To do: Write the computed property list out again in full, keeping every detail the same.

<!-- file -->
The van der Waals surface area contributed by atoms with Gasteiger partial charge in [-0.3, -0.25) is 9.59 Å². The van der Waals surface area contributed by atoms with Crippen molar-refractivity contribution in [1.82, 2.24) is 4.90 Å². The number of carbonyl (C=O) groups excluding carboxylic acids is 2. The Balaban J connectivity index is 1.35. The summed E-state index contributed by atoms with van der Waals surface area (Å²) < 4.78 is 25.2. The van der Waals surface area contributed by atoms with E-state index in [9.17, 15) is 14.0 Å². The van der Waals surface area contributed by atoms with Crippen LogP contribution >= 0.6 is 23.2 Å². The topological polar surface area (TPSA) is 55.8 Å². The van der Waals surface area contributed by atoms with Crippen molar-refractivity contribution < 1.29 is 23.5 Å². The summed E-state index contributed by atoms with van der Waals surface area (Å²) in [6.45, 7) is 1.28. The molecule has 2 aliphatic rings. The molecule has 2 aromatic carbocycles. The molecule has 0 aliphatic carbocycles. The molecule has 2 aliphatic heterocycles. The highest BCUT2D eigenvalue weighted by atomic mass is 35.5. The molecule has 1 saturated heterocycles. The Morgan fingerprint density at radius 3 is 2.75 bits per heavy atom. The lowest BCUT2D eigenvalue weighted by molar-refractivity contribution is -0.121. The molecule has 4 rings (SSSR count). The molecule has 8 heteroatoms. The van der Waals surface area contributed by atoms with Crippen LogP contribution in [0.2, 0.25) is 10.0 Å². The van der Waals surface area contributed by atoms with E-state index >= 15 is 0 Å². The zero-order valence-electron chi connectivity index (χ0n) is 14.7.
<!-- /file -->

The van der Waals surface area contributed by atoms with Gasteiger partial charge in [-0.3, -0.25) is 9.59 Å². The van der Waals surface area contributed by atoms with Crippen molar-refractivity contribution in [1.82, 2.24) is 4.90 Å². The number of carbonyl (C=O) groups excluding carboxylic acids is 2. The Balaban J connectivity index is 1.35. The summed E-state index contributed by atoms with van der Waals surface area (Å²) < 4.78 is 25.2. The van der Waals surface area contributed by atoms with E-state index in [9.17, 15) is 14.0 Å². The van der Waals surface area contributed by atoms with Crippen LogP contribution >= 0.6 is 23.2 Å². The topological polar surface area (TPSA) is 55.8 Å². The van der Waals surface area contributed by atoms with Crippen molar-refractivity contribution < 1.29 is 23.5 Å². The summed E-state index contributed by atoms with van der Waals surface area (Å²) in [6.45, 7) is 1.28. The molecule has 2 aliphatic rings. The molecule has 2 aromatic carbocycles. The molecule has 0 aliphatic carbocycles. The molecule has 2 aliphatic heterocycles. The highest BCUT2D eigenvalue weighted by atomic mass is 35.5. The molecule has 1 saturated heterocycles. The Morgan fingerprint density at radius 3 is 2.75 bits per heavy atom. The lowest BCUT2D eigenvalue weighted by molar-refractivity contribution is -0.121. The molecule has 4 rings (SSSR count). The molecule has 8 heteroatoms. The van der Waals surface area contributed by atoms with Crippen LogP contribution in [0.2, 0.25) is 10.0 Å². The van der Waals surface area contributed by atoms with E-state index >= 15 is 0 Å². The zero-order valence-electron chi connectivity index (χ0n) is 14.7.